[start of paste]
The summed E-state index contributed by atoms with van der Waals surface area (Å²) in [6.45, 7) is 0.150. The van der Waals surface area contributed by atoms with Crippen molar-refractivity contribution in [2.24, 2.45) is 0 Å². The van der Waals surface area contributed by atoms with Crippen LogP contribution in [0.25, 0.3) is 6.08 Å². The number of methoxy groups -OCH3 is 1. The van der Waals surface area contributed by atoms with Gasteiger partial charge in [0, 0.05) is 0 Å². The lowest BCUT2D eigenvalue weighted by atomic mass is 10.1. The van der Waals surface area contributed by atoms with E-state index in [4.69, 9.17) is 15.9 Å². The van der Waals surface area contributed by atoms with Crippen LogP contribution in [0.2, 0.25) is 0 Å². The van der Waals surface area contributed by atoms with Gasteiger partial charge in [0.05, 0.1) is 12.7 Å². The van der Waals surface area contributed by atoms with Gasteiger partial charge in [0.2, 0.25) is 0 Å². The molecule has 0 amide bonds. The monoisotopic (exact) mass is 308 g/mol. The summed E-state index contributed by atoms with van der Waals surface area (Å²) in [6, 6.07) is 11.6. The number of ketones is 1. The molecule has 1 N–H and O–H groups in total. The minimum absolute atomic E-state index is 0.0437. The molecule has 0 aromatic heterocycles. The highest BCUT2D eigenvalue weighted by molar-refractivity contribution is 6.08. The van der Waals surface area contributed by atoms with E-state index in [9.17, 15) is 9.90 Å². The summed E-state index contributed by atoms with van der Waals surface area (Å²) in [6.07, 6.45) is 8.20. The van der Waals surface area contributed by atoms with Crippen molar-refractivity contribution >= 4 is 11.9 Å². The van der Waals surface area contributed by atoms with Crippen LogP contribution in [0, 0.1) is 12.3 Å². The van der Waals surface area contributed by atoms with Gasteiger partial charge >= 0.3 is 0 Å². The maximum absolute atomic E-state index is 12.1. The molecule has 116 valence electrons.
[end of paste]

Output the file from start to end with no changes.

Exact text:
The summed E-state index contributed by atoms with van der Waals surface area (Å²) in [6.45, 7) is 0.150. The van der Waals surface area contributed by atoms with Crippen molar-refractivity contribution in [2.24, 2.45) is 0 Å². The van der Waals surface area contributed by atoms with Crippen LogP contribution in [0.25, 0.3) is 6.08 Å². The number of methoxy groups -OCH3 is 1. The van der Waals surface area contributed by atoms with Gasteiger partial charge in [0, 0.05) is 0 Å². The lowest BCUT2D eigenvalue weighted by atomic mass is 10.1. The van der Waals surface area contributed by atoms with E-state index in [4.69, 9.17) is 15.9 Å². The van der Waals surface area contributed by atoms with Crippen LogP contribution in [0.2, 0.25) is 0 Å². The van der Waals surface area contributed by atoms with Gasteiger partial charge in [0.05, 0.1) is 12.7 Å². The van der Waals surface area contributed by atoms with Gasteiger partial charge in [0.2, 0.25) is 0 Å². The molecule has 0 amide bonds. The monoisotopic (exact) mass is 308 g/mol. The summed E-state index contributed by atoms with van der Waals surface area (Å²) in [6, 6.07) is 11.6. The number of ketones is 1. The molecule has 1 N–H and O–H groups in total. The minimum absolute atomic E-state index is 0.0437. The molecule has 0 aromatic heterocycles. The highest BCUT2D eigenvalue weighted by molar-refractivity contribution is 6.08. The van der Waals surface area contributed by atoms with E-state index in [9.17, 15) is 9.90 Å². The summed E-state index contributed by atoms with van der Waals surface area (Å²) in [6.07, 6.45) is 8.20. The van der Waals surface area contributed by atoms with Crippen molar-refractivity contribution >= 4 is 11.9 Å². The van der Waals surface area contributed by atoms with Crippen LogP contribution in [0, 0.1) is 12.3 Å². The van der Waals surface area contributed by atoms with Gasteiger partial charge >= 0.3 is 0 Å². The maximum absolute atomic E-state index is 12.1. The molecule has 116 valence electrons.